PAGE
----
It wasn’t a typical Christmas holiday for Kate Keenan and her family.
Rather than seeing relatives or being out and about, they were stuck at home getting over the flu.
The 30-year-old teacher, who is pregnant, said her family got the illness, with the exception of her 4-year-old son, who had received a flu shot.
“We had to disinfect everything…,” she said. “We did the best we could at home.”
After realizing she had the flu, Mrs. Keenan said she immediately received a flu shot and was able to quickly recover. However, she said her husband and 8-year-old daughter have had a harder time.
Her daughter, who has been sick about a week, had to be quarantined in her room for two days, she said, while her husband still feels “tired and achy.”
Mrs. Keenan and her family are not the only Texans who have been touched by the flu this year.
During one week in December, a total of 2,248 visits for influenza-like illness were reported by 106 providers in Texas, according to the Texas Department of State Health Services website. That’s out of more than 24,300 total patients. And in Gregg County, there have been two H1N1 fatalities this year, said Stephanie Taylor, public information officer with the Northeast Texas Public Health District.
Mrs. Taylor said the flu season varies from year to year, and the health district is seeing a lot of flu cases, specifically the H1N1 strain.
“This is a little bit stronger of flu season, so we’re encouraging people to get the flu vaccine,” she said.
She said those 6 months of age and older should get the vaccine, and young children, those who are pregnant, those with chronic health conditions and seniors 65 years of age and older are among the people at high risk of serious flu complications.
Mrs. Taylor said the flu shot is the best protection against the illness.
People can still get the flu if they’ve had a flu shot, she said, but the symptoms, which can include fever, aching or coughing, will be “less and more manageable.”
She said the health district also is encouraging people to use personal protection by doing things like covering a cough, staying home when they’re sick, washing hands with soap and warm water and using hand sanitizer when warm water and soap are not available.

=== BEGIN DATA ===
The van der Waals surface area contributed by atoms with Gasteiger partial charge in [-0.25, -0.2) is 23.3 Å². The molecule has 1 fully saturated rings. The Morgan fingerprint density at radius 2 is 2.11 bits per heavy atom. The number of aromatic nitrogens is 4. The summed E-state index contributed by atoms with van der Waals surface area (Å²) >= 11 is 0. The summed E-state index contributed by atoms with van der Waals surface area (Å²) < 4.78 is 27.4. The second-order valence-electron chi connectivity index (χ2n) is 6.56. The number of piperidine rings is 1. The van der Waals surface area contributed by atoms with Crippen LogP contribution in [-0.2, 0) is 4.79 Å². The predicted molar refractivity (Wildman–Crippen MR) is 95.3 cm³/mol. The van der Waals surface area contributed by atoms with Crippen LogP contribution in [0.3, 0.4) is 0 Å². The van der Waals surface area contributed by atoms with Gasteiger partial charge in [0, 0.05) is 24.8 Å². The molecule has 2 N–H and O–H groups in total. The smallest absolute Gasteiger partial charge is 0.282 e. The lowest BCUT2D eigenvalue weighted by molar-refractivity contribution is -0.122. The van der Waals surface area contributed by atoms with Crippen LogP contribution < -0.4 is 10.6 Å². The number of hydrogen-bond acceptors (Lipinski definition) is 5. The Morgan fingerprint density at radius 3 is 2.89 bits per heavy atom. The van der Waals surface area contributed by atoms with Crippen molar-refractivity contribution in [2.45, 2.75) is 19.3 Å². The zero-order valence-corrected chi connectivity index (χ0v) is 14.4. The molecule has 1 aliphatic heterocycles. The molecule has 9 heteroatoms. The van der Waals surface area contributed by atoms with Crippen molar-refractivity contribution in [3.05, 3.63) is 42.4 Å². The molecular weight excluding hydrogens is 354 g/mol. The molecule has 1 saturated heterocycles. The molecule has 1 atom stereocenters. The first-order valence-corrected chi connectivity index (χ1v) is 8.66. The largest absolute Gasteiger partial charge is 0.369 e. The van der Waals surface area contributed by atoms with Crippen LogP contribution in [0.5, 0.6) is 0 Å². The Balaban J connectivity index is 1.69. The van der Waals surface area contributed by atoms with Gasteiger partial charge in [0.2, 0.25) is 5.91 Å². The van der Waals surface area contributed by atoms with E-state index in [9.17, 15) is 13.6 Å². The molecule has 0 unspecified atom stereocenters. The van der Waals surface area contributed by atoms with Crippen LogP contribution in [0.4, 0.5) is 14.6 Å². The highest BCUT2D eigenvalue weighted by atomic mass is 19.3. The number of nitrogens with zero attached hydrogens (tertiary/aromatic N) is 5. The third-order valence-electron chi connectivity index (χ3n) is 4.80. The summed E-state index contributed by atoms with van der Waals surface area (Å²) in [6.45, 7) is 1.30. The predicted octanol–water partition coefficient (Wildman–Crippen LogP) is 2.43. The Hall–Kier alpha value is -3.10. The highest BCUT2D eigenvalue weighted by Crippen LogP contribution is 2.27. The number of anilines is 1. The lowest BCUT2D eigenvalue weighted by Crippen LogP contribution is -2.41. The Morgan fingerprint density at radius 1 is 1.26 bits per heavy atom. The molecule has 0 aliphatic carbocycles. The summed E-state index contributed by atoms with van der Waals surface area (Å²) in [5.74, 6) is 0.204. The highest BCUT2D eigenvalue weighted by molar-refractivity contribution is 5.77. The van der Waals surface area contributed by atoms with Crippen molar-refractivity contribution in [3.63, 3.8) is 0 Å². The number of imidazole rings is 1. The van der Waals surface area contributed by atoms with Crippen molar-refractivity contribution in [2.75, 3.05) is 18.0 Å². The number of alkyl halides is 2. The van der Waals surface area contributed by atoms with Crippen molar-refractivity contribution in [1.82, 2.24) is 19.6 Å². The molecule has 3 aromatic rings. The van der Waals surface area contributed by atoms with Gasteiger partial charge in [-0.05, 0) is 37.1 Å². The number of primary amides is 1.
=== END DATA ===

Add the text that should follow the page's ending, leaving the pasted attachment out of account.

Aside from the flu, one of the biggest health issues statewide is pertussis, or whooping cough, Mrs. Taylor said. This year, there have been four child deaths in Texas due to pertussis, all of which involved children 2 months old or younger, Mrs. Taylor said via email.
Mrs. Taylor said via email that as of Dec. 16, there were 3,482 cases of pertussis in Texas — the most of any year since 1959.
She said whooping cough can result in mortality, particularly in infants.
Additionally, she said, adults can pass along pertussis to children, and it is equally important that adults ensure that they’re vaccinated.
“That’s where we’re seeing a real problem. Adults don’t have the immunizations they need,” Mrs. Taylor said.
Pertussis and flu vaccinations are available at the health district, 815 N. Broadway Ave. Mrs. Taylor said residents may also consult a physician.
The health district is open from 8 to 11 a.m. and 1 to 4 p.m. Mondays, Tuesdays, Thursdays and Fridays. It is open from 8 to 11 a.m. and 1 to 6 p.m. on Wednesdays.
Mrs. Taylor said residents do not need to make an appointment.
For more information on the vaccines, visit the Northeast Texas Public Health District website, www.healthyeasttx.org or call 903-510-5604.